It can be discouraging -- although not necessarily surprising -- to see a massive jump in the scale after a night of indulging in too much food. And while overeating can make you gain weight over weeks or months, two days' worth of overeating isn't enough to do serious damage. If you find it takes forever to lose weight, making adjustments to your lifestyle or re-evaluating your goals can help.
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Relax: It's Not Five Pounds of Fat
First, the good news -- it's almost impossible to gain 5 pounds of fat in two days. Each pound of fat stores 3,500 calories, so gaining 5 pounds of fat would require eating 17,500 extra calories in two days, in addition to the calories you need to maintain your weight. For example, if you need 2,000 calories a day to maintain your weight, you'd need to eat 10,750 calories each of the two days to consume enough excess calories to gain 5 pounds of fat.
That's virtually impossible to do, even if you binge on junk food. A 14-inch pepperoni pizza has 2,476 calories. You'd need to eat more than four whole pizzas each of the two days to meet your caloric intake -- and you'd still be short by about 850 calories a day. A large, fast-food burger with two patties, served with a large order of fries, has 1,060 calories. You'd need to eat more than 10 of these fast food meals on both days to get enough calories to pack on 5 pounds of fat.
Putting on Water Weight
It's more likely that the 5-pound gain is mostly water weight. Most "junk" food is high not only in calories, but also is loaded with excess sodium in the form of table salt. Too much salt makes your body retain water, so it's not uncommon to see a jump in the scale for a day or two after you eat junk food. And although that higher number on the scale is discouraging, your body will release the excess water once you go back to a healthy diet, returning your weight to normal.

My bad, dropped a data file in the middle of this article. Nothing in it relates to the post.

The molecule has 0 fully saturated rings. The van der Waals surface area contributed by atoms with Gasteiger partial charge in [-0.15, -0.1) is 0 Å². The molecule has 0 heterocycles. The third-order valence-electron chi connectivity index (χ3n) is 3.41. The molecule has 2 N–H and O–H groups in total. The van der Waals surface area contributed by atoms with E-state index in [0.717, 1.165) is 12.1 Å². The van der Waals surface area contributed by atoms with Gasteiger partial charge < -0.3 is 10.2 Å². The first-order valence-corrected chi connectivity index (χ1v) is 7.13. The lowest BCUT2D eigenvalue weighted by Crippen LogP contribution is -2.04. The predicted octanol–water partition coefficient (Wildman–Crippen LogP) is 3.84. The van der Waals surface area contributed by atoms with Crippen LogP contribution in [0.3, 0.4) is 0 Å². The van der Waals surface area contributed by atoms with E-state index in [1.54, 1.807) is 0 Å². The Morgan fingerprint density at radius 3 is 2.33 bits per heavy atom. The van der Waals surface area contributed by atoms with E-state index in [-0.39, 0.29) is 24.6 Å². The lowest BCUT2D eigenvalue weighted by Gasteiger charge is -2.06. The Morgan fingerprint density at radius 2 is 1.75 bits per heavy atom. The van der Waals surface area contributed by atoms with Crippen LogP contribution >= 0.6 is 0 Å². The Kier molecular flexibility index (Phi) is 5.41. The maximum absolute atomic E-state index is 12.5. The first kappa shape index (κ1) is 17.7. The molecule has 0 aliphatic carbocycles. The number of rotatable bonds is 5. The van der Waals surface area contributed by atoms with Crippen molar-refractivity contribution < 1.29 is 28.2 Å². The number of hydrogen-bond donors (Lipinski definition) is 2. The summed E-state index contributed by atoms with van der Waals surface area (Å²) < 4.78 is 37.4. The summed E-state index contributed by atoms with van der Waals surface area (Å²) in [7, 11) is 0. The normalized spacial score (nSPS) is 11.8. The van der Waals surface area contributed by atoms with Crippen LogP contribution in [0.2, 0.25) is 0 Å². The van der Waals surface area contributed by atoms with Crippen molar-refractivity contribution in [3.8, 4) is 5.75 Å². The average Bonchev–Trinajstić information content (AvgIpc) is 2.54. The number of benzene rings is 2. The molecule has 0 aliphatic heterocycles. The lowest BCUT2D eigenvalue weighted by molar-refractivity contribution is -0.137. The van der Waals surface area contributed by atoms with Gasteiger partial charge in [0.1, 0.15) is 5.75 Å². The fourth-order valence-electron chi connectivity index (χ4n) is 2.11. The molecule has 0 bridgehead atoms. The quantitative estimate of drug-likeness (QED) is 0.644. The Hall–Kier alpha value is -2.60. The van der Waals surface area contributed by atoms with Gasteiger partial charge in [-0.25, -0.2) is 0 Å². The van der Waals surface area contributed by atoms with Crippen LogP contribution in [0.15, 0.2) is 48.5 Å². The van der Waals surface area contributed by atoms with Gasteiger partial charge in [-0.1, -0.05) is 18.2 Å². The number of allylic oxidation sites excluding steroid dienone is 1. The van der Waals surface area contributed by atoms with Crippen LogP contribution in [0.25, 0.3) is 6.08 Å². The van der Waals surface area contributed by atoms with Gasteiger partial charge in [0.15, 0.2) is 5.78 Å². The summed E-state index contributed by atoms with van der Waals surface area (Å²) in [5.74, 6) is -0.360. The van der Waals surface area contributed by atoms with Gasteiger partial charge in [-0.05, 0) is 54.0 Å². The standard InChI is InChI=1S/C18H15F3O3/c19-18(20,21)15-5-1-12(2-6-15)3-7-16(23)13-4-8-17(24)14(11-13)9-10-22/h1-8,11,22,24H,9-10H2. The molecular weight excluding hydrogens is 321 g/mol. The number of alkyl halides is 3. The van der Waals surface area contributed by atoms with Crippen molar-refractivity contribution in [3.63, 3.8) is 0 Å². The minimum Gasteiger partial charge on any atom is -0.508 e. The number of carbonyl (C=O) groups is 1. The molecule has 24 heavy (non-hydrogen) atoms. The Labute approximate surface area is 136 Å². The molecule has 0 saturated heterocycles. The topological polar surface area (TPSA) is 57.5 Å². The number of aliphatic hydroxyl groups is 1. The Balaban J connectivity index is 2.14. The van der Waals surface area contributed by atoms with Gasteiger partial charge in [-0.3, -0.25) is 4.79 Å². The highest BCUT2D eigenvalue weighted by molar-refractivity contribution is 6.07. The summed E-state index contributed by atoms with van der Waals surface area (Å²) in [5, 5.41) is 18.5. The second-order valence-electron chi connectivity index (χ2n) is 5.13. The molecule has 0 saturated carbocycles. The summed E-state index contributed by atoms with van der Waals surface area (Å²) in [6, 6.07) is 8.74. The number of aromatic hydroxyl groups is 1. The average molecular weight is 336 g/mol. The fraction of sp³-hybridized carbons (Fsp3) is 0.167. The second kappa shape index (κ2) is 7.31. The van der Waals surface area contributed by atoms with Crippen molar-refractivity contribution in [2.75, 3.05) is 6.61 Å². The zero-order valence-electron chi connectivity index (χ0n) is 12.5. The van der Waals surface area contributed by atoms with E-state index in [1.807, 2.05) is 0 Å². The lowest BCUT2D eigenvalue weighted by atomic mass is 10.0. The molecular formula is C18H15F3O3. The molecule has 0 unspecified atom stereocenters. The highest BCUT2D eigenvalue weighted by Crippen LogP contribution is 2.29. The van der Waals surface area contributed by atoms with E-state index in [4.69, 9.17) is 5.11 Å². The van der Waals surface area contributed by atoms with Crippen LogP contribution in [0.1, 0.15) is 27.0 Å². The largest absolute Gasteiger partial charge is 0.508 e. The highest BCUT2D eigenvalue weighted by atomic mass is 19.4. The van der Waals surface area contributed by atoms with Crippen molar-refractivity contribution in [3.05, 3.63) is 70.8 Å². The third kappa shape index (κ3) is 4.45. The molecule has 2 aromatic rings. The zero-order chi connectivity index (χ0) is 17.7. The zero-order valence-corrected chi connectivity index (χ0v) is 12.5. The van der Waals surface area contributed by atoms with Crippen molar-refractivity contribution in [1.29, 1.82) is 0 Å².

However, eating high-sodium food on a regular basis has effects beyond a temporary increase in body weight. Regularly eating too much sodium may increase your chances of developing high blood pressure, and sodium actually increases calcium loss, which can potentially harm your bones. The occasional indulgence here and there is OK, but keep your regular sodium intake to fewer than 2,300 milligrams to avoid negative health effects.
Why Weight Loss Takes "Forever"
Although the scale can shoot up seemingly overnight because of excess water, losing body fat takes a lot longer. In general, weight loss occurs at a rate of one to two pounds a week, but some people -- older, sedentary women, for example -- might lose weight even more slowly. That's a far cry from the weight loss you see on reality shows, which can go into the double digits each week. In the real world, it will take at least 2.5 weeks -- or as long as 10 weeks -- to lose 5 pounds. If you were expecting to drop five pounds a week, adjusting your expectations can prevent you from feeling as if your weight loss journey will take forever.
Make sure you're also accurately recording your calorie intake for the day to ensure you're losing weight as quickly as is safely possible. One study, published in the Annals of Internal Medicine in 2006, found that people underestimate the calories in a large meal by 23 to 38 percent but more accurately estimate the calorie content of smaller meals. Weigh and measure your portions periodically to make sure you still have an accurate gauge as to what a portion looks like, and stick to several smaller meals throughout the day, since the smaller your meal, the less likely you are to underestimate its calorie count.
Look Thinner, Faster
Even if you can't actually lose 5 pounds in a few days, you can make some tweaks to help you look thinner. In addition to cutting out sodium, you should avoid other trigger foods that can cause bloating, such as carbonated drinks and fatty foods, and also avoid drinking through a straw, which may cause you to swallow air.
Take a yoga or a Pilates class, or head to the gym for a weight training session. These exercises all strengthen your muscles to improve your body alignment -- and Pilates and yoga, in particular -- zero-in on postural muscles that help you sit and stand up straight. These exercises aren't calorie burners and they won't make you lose fat, but improving your alignment can help you look thinner and more confident, so you'll look better as you work toward your weight loss goals.
- Harvard Medical School: Simple Math Equals Easy Weight Loss
- HealthAliciousNess: Nutrient Fact Comparison Tool (Pizza, Burger, Fries)
- Go Ask Alice: Salt Substitutes
- Annals of Internal Medicine: Meal Size, Not Body Size, Explains Errors in Estimating the Calorie Content of Meals
- Colorado State University: Sodium and the Diet
- Go Ask Alice: Bloating or Water Retention